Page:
Namibia Anti-Corruption Commission Drops Inquiry Into Namib Desert Diamonds

15/02/2017 09:37

Namibia's Anti-Corruption Commission (ACC) has dropped an investigation into whether a new government independent sales company called Namib Desert Diamonds (Namdia) deliberately sold Namibian diamonds cheaply to Dubai-based firms, writes The Namibian, which first broke the story back in November 2016. The Namibian previously raised concerns that Namdia, tasked to sell stones worth over US$150 million (N$2.1 billion) per year as stipulated by a 10-year agreement between De Beers and the Namibian government, is allegedly operating without the desired level of transparency when it comes to selling Namibian resources. At the time, they wrote, "New state owned company Namdia has deliberately sold the country's diamonds cheaply to Dubai – five times less than the price they eventually fetched in the Middle East. People familiar with the industry told The Namibian this week that Namdia sold the diamonds here for US$500 (around N$7,100) a carat. But the same diamonds were then sold on for US$2,500 (N$35,600), per carat."

The ACC followed up by questioning energy ministry Obeth Kandjoze on whether national resources were deliberately underpriced abroad for the benefit of a few. ACC director general Paulus Noa confirmed to the newspaper that he had requested Kandjoze answer allegations that Namdia had sold Namibian diamonds cheaply. “I requested him (Kandjoze) to provide clarity (on Namdia). The minister gave me all the answers I wanted. I am satisfied with the answers,” he said. According to Noa, that was the end of it. Kandjoze's answers convinced him not to continue asking for more information. Although Noa insisted that the ACC was not investigating Namdia, people with links to the ACC said the investigation into the new diamond company was still ongoing.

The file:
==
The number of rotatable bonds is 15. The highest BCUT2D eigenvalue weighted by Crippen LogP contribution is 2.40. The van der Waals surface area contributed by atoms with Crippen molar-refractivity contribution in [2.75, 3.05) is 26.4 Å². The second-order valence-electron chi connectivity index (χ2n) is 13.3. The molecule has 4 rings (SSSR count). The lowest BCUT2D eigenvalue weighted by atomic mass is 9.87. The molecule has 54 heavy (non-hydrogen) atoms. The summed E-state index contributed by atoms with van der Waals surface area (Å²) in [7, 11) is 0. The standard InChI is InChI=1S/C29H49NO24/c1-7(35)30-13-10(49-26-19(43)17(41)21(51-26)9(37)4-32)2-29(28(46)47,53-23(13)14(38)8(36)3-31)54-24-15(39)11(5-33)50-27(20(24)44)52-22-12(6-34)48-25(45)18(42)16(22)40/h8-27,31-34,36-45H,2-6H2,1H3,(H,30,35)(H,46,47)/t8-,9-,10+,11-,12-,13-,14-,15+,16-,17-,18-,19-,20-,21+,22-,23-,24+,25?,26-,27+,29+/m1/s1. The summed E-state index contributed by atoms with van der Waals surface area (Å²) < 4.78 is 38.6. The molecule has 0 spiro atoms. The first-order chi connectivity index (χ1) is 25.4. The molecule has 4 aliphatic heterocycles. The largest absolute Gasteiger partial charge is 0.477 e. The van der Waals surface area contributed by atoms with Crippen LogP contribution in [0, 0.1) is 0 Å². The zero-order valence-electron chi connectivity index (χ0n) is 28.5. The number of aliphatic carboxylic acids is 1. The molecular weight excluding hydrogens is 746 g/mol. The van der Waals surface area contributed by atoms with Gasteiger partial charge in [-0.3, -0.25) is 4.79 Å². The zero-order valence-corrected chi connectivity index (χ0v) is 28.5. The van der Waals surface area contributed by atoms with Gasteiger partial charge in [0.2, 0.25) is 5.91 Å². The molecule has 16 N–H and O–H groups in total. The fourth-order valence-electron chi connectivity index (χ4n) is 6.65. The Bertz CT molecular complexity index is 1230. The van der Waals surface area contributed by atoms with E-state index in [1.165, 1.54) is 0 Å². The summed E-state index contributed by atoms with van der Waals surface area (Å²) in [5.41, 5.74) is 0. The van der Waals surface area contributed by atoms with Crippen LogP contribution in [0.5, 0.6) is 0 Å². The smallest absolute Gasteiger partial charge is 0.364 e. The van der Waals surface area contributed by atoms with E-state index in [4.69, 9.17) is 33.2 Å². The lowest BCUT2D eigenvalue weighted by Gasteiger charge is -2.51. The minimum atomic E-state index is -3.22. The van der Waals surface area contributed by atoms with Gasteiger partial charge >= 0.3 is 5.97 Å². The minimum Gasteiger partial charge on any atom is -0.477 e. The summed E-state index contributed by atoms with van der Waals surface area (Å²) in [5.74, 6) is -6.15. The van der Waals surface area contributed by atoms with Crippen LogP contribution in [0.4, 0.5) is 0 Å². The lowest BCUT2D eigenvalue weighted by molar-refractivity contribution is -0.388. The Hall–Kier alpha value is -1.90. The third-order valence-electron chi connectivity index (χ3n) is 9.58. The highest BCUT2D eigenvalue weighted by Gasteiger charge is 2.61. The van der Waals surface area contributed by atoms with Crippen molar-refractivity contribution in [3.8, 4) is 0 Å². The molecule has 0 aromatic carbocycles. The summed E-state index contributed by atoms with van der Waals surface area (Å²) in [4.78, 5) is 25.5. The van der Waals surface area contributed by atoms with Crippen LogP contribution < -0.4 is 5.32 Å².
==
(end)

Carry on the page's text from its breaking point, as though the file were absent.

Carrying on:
The Namibian has in the past reported how Namdia appeared to be under the control of a group of top politicians, senior state officials and their associates, with links to top officials in the Presidency and to attorney general Sacky Shanghala. The newspaper says the ACC is quick to dismiss any corruption charges against top officials, and that this has, "frustrated his own top investigators, who have accused Noa of protecting the elite, such as ministers, military generals and their associates, from facing justice." The Namibian also references diamond experts that said Dubai provided two advantages to people looking to do dodgy deals: "firstly, it is the 'mixed origin' Kimberley Process certification that effectively deletes the origin of the diamonds; secondly, it is the frequent re-invoicing of diamonds, which are exported from African countries, at a lower price, before being re-exported from Dubai at a higher price." Namdia has contracted Dubai and London-based diamond dealer Neil Haddock, who has also worked for De Beers and its Namibian subsidiaries. Using Haddock as a consultant has raised suspicions of conflict of interest, and whether Namdia can really claim to be testing the market outside De Beers' pricing system.